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COVID-19 treatment

Celltrion seeks to distribute COVID-19 treatment from mid-Jan

By Dec 29, 2020 (Gmt+09:00)

Celltrion Vice Chairman Kee Woo-sung at the 2020 Korea Bio Investment Conference on Dec. 29 
Celltrion Vice Chairman Kee Woo-sung at the 2020 Korea Bio Investment Conference on Dec. 29 

South Korea's Celltrion Inc. has completed second-phase clinical trials of its COVID-19 treatment and is seeking conditional approval of its distribution at home, said both its senior executive and the country’s ruling party leader on Dec. 29.

Once approved, the new antibody COVID-19 virus killer will likely be distributed in South Korea from mid-January as the only treatment for the disease available outside of the US.

In coming weeks, Celltrion will also apply for emergency use authorization of the anti-COVID-19 monoclonal antibody CT-P59 from the US and Europe, said Celltrion Vice Chairman Kee Woo-sung.

“We have completed phase 2 clinical trials (of CT-P59) on 327 patients in both South Korea and Europe,” Kee told the 2020 Korea Bio Investment Conference hosted by The Korea Economic Daily on Monday.

“From next February, South Korea will become the second country in the world securing both COVID-19 vaccines and treatment,” Kee said in a keynote speech for the conference. “Then, our life will return to normal in the second half of next year."

Echoing Kee’s remarks, ruling Democratic Party leader Lee Nak-yon said in a meeting of the party’s supreme council on Monday that Celltrion was submitting an application for the treatment on Dec. 29 with the Ministry of Food and Drug Safety, and a decision on the application will be made next month.

Conditional approval is granted to a treatment of a disease for which no other therapy exists, on conditions that third-phase clinical trials will be conducted afterward.

Last month, two US companies – Regeneron and Eli Lilly – received emergency use authorization for their COVID-19 drugs. But they have not been shipped abroad due to the shortage of production capacity.

Celltrion has already begun manufacturing CT-P59 for use by about 100,000 patients, about double the number of confirmed cases in South Korea as of Monday, once the company gets government approval.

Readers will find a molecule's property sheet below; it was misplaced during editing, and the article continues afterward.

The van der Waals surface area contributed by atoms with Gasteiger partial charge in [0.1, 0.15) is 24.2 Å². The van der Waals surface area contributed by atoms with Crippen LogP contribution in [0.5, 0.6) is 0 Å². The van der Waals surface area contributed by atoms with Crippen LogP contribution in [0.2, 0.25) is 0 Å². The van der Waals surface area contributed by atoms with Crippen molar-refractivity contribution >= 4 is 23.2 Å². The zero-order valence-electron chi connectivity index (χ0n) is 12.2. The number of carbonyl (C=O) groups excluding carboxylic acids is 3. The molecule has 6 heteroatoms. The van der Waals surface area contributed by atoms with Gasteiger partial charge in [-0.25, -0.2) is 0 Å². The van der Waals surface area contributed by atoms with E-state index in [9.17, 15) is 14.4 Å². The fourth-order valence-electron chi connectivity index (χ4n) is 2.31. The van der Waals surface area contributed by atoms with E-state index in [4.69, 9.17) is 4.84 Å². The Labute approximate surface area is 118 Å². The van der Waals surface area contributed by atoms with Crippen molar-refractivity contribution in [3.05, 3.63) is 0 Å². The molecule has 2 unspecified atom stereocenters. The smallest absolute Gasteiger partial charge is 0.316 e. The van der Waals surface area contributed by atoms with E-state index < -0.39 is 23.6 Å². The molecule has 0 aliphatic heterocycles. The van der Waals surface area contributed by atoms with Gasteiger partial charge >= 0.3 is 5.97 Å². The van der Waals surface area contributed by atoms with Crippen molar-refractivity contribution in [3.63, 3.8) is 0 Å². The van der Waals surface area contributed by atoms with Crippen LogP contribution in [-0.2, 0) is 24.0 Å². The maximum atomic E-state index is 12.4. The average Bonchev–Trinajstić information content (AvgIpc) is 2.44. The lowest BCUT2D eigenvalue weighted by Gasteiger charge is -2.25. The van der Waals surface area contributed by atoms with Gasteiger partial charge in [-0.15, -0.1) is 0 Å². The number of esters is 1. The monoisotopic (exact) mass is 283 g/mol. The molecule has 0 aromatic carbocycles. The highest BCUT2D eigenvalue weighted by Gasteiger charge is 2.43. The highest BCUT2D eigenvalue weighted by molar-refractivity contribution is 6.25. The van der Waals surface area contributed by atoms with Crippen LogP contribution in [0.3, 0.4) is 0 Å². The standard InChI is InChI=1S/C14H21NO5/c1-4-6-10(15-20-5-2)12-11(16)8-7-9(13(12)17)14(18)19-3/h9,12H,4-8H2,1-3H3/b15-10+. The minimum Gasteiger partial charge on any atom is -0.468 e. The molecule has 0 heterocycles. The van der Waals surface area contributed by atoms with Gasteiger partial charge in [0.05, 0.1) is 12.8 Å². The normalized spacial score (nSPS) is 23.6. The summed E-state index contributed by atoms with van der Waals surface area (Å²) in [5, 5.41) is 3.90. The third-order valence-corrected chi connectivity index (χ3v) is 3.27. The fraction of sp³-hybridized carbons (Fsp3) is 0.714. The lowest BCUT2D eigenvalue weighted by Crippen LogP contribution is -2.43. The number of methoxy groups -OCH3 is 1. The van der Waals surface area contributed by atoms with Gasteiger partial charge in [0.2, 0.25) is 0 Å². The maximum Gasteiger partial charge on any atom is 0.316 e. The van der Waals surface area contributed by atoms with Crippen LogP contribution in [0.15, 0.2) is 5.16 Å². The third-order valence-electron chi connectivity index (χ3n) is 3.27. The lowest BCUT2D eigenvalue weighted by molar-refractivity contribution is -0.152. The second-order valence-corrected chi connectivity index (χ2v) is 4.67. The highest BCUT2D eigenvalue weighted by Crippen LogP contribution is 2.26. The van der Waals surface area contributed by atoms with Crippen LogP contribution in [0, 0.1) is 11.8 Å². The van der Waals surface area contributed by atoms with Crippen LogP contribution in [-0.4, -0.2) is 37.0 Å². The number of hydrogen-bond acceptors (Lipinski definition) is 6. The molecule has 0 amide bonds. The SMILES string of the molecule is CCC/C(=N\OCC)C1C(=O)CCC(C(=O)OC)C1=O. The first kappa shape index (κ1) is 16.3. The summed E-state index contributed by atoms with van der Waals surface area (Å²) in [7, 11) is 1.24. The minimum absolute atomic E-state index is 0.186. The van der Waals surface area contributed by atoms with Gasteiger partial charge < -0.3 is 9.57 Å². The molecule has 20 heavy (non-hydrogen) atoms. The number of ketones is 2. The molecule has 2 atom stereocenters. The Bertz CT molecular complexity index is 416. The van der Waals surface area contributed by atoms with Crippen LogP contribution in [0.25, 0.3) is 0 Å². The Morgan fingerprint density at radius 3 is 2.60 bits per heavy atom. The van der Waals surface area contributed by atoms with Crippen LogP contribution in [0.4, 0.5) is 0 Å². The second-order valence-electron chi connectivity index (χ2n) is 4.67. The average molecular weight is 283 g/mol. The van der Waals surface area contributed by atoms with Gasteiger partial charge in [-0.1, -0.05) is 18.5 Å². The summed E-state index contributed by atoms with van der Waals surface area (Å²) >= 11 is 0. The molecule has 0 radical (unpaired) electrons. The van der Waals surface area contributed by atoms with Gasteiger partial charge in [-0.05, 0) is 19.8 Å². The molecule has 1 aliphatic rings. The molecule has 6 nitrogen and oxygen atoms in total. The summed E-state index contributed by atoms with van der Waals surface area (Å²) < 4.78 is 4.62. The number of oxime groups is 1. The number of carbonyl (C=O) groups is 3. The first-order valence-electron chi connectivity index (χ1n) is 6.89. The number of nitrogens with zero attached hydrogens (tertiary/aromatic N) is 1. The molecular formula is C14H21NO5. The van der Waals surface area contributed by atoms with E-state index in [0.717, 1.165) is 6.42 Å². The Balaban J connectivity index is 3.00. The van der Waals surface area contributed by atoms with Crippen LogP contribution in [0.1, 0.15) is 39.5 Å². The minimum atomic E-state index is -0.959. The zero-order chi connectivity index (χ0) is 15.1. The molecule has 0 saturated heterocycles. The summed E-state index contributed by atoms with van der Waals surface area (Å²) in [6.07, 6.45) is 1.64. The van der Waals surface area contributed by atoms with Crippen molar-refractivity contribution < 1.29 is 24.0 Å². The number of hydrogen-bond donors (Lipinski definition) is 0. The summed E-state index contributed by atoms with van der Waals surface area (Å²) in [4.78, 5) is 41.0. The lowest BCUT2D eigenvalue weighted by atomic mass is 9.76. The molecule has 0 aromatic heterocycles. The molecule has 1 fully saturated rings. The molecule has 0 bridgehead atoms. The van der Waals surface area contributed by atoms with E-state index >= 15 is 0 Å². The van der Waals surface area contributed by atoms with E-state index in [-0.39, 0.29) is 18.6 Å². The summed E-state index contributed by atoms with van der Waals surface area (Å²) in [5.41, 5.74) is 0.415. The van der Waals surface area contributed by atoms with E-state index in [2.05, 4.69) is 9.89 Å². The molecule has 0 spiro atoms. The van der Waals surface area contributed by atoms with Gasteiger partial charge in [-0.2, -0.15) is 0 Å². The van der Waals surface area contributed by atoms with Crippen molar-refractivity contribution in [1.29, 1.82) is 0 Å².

“We completed the new treatment development within just 10 months, by working 24-hour shifts. Generally, drug development takes more than 10 years," Kee said. 


When asked about its efficacy in comparison to the two other treatments developed by Regeneron and Eli Lilly, Kee said Celltrion will make public details within the next few days, adding: “Almost no side effects have been reported.”

Its CT-P56 kills the COVID-19 virus within three to five days of infection to prevent damage to internal organs. Like the antibody drugs from both Regeneron and Eli Lilly, CT-P56 is designed for mild to moderate patients of the novel coronavirus.
Citing the global supply shortage of COVID-19 drugs, Celltrion is expecting its COVID-19 treatment to penetrate into Europe and other foreign regions.

“If the two US companies, with insufficient production capacity, placed CMO orders, their mass production will likely take place one or two years later. In terms of supply capabilities, we are ahead of the two companies, which do not have their own production facilities," Kee said.

Celltrion will convert one of its plants in Songdo, Incheon into a COVID-19 drug production line.

Last month, Seo Jung-jin, founder and chairman of the biosimilar maker, said in a local radio program that Celltrion’s production capacity is about 7% of global drug output and could manufacture CT-P59 for up to two million people.

The company is planning to build its fourth plant in the city of Incheon, west of Seoul, as well as one abroad. By 2030, it is expected to have an annual production capacity of 600,00 liters, challenging Samsung Biologics’ targeted 620,000 liters.

Samsung Biologics, the world’s No.1 contract manufacturing organization, plans to build its fourth plant in Songdo, as well.

Celltrion's Kee said the COVID-19 treatment will be distributed at close to production cost in South Korea only. If so, the drug will be sold below the $390-per-bottle price of Gilead Sciences’ antiviral drug Remdesivir, he added. Remdesivir has been used for emergency use to treat patients hospitalized with COVID-19 and became the first drug approved for COVID-19 treatment in the US.

Also during the conference, two Kosdaq-listed companies unveiled clinical trial plans for their COVID-19 treatments under development.

Eutilex Co.’s CEO Choi Soo-young said his company will launch clinical trials of its COVID-19 drug next October. AbClon Inc., co-developing the antibody COVID-19 treatment with Yuhan Corp., will apply for phase 1 clinical trials of the treatment early next year, aiming to distribute the drug next year.

Write to Woo-Sub Kim and Woo-Sang Lee at

Yeonhee Kim edited this article.

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